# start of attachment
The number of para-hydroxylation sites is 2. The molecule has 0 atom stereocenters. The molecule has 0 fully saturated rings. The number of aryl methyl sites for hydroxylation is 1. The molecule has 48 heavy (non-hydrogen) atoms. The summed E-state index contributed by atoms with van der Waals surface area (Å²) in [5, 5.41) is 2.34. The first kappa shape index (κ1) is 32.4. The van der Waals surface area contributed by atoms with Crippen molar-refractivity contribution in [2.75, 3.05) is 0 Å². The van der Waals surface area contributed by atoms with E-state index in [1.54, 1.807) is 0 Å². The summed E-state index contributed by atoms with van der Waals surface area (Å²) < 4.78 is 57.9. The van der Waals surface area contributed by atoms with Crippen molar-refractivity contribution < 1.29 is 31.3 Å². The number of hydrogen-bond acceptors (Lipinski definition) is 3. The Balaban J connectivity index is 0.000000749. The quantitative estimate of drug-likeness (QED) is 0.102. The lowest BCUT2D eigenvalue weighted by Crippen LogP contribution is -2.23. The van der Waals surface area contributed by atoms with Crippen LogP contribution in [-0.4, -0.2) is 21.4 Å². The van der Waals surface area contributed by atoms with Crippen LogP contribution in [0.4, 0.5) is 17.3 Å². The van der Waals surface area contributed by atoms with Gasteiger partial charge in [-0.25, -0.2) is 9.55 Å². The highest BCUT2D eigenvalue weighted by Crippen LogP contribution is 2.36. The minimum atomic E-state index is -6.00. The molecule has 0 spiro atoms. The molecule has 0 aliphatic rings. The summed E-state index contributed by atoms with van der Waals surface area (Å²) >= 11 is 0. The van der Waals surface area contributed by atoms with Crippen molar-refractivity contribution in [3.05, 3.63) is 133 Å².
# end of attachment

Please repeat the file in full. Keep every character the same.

The number of para-hydroxylation sites is 2. The molecule has 0 atom stereocenters. The molecule has 0 fully saturated rings. The number of aryl methyl sites for hydroxylation is 1. The molecule has 48 heavy (non-hydrogen) atoms. The summed E-state index contributed by atoms with van der Waals surface area (Å²) in [5, 5.41) is 2.34. The first kappa shape index (κ1) is 32.4. The van der Waals surface area contributed by atoms with Crippen molar-refractivity contribution in [2.75, 3.05) is 0 Å². The van der Waals surface area contributed by atoms with E-state index in [1.54, 1.807) is 0 Å². The summed E-state index contributed by atoms with van der Waals surface area (Å²) < 4.78 is 57.9. The van der Waals surface area contributed by atoms with Crippen molar-refractivity contribution < 1.29 is 31.3 Å². The number of hydrogen-bond acceptors (Lipinski definition) is 3. The Balaban J connectivity index is 0.000000749. The quantitative estimate of drug-likeness (QED) is 0.102. The lowest BCUT2D eigenvalue weighted by Crippen LogP contribution is -2.23. The van der Waals surface area contributed by atoms with Crippen LogP contribution in [-0.4, -0.2) is 21.4 Å². The van der Waals surface area contributed by atoms with Crippen LogP contribution in [0.4, 0.5) is 17.3 Å². The van der Waals surface area contributed by atoms with Gasteiger partial charge in [-0.25, -0.2) is 9.55 Å². The highest BCUT2D eigenvalue weighted by Crippen LogP contribution is 2.36. The minimum atomic E-state index is -6.00. The molecule has 0 spiro atoms. The molecule has 0 aliphatic rings. The summed E-state index contributed by atoms with van der Waals surface area (Å²) >= 11 is 0. The van der Waals surface area contributed by atoms with Crippen molar-refractivity contribution in [3.05, 3.63) is 133 Å².